An increased interest in chemical anchors will cause issues such as application to become more important. The industry is currently debating whether glass capsules or double-barrel cartridges are better. Some manufacturers have suggested the scarification of the substrate obtained when the capsule is broken will improve adhesion. Although this is not a completely unfounded claim, it has not actually been tested, and any difference is likely to be minimal. Small contractors prefer glass capsules because they do not require investment in nozzles, guns or mixing equipment. Still other contractors prefer the double-barrel cartridges because they offer flexibility in application amount. There is also a third method of application: the single-barrel cartridge. Although there are only a limited number of manufacturers who offer two-part chemical anchoring systems in single-barrel cartridges, the benefits are immediately noticeable. Single-barrel cartridges combine the freedom from additional investments with the flexibility of application. Most contractors already have a gun for use with single-cartridge systems because several other varieties of construction chemicals are packaged in the same way.

Although an increase in concrete-based homes due to environmental concerns is a niche market, it is expected to have a significant impact on the type and quantity of adhesive a contractor chooses to purchase.

Two alternatives to the traditional stick-built home are structural insulated panels (SIPs) and insulating concrete forms (ICFs). Both options offer increased energy efficiency and noise control due to their enhanced insulation qualities.

SIPs are made by laminating a layer of expanded polystyrene (EPS) between two layers of plywood or oriented strand board. The high-pressure lamination creates a strong building material that does not need a traditional wooden frame. SIPs generally use adhesive sealants to fill gaps and offer minor support to the mechanical fasteners such as nails and screws holding the panels in place. Adhesives may also be used to finish out the SIPs with drywall, although they can be ordered with the drywall already attached. The most important aspect of adhesives used in SIPs is that they be compatible with foam materials (EPS). Some adhesives may have a poor reaction with EPS and dissolve the foam. An increase in the use of SIPs as a building material is expected to translate into an increase in foam board adhesive sales.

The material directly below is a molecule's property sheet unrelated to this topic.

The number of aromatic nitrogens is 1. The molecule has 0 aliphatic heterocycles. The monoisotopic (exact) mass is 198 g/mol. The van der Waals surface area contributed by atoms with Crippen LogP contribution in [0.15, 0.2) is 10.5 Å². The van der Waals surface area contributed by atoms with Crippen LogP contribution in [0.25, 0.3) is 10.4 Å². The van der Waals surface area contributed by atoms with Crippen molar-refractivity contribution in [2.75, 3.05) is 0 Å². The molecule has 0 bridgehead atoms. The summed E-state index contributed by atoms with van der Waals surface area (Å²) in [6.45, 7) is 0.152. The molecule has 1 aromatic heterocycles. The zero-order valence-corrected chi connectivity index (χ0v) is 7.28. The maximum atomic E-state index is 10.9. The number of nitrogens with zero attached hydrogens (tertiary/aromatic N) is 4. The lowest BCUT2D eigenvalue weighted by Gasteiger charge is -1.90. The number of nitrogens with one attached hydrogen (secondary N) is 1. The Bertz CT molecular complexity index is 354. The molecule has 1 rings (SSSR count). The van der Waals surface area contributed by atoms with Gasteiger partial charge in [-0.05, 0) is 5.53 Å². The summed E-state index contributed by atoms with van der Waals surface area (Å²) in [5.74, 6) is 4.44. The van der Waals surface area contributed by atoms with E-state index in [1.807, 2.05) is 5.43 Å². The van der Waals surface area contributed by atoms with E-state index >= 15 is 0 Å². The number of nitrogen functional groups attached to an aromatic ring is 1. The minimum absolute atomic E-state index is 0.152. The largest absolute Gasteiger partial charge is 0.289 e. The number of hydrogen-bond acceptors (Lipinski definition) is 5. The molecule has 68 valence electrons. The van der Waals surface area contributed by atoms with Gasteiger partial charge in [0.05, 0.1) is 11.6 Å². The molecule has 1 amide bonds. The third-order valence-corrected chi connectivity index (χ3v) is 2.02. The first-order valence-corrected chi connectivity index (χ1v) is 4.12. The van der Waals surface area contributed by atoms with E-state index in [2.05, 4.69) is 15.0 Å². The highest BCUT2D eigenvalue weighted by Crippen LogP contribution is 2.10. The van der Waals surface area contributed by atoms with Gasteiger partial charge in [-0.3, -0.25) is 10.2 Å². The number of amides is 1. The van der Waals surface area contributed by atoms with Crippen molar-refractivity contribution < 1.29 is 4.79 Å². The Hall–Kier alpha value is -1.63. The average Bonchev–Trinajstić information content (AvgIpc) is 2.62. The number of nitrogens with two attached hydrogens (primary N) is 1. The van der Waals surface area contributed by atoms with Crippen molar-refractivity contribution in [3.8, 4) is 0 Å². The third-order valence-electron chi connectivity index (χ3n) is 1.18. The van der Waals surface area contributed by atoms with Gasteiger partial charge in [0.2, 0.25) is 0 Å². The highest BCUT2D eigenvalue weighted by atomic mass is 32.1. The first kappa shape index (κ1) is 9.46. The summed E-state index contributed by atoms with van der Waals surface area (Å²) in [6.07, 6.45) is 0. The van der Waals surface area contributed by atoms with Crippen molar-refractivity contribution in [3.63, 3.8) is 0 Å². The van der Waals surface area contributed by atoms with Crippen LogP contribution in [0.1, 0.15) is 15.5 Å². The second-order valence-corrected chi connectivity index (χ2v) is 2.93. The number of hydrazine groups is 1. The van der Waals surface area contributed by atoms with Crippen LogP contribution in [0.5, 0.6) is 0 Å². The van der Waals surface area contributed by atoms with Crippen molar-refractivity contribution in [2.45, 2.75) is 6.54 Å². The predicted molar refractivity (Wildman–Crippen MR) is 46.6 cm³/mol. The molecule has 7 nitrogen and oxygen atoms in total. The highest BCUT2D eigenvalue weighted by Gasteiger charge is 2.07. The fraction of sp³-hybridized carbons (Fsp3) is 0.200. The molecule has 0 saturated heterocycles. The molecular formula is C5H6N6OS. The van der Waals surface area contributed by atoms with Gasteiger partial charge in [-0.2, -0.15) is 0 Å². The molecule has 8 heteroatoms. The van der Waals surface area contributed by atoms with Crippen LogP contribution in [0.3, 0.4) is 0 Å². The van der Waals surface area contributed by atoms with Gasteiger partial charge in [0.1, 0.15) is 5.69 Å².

Insulating concrete forms (ICFs) also use EPS. Walls are constructed using hollow EPS blocks. Builders then add steel supports and pour concrete between the gaps created by the blocks. ICFs have also been found to promote energy efficiency and expand the life of the structure. Green building principles are based on conserving natural resources and re-using items when possible. These are the primary reasons driving the usage of this building material. While the concrete itself does not necessarily require adhesives, the forms do. Spray-foam adhesives offer the best solutions for bonding these forms.

ICFs are also sensitive to certain types of adhesives. Several ICF manufacturers recommend spray-foam adhesives for creating the polystyrene block structure. ICF blocks are glued together before the reinforcing steel is added or the concrete is poured.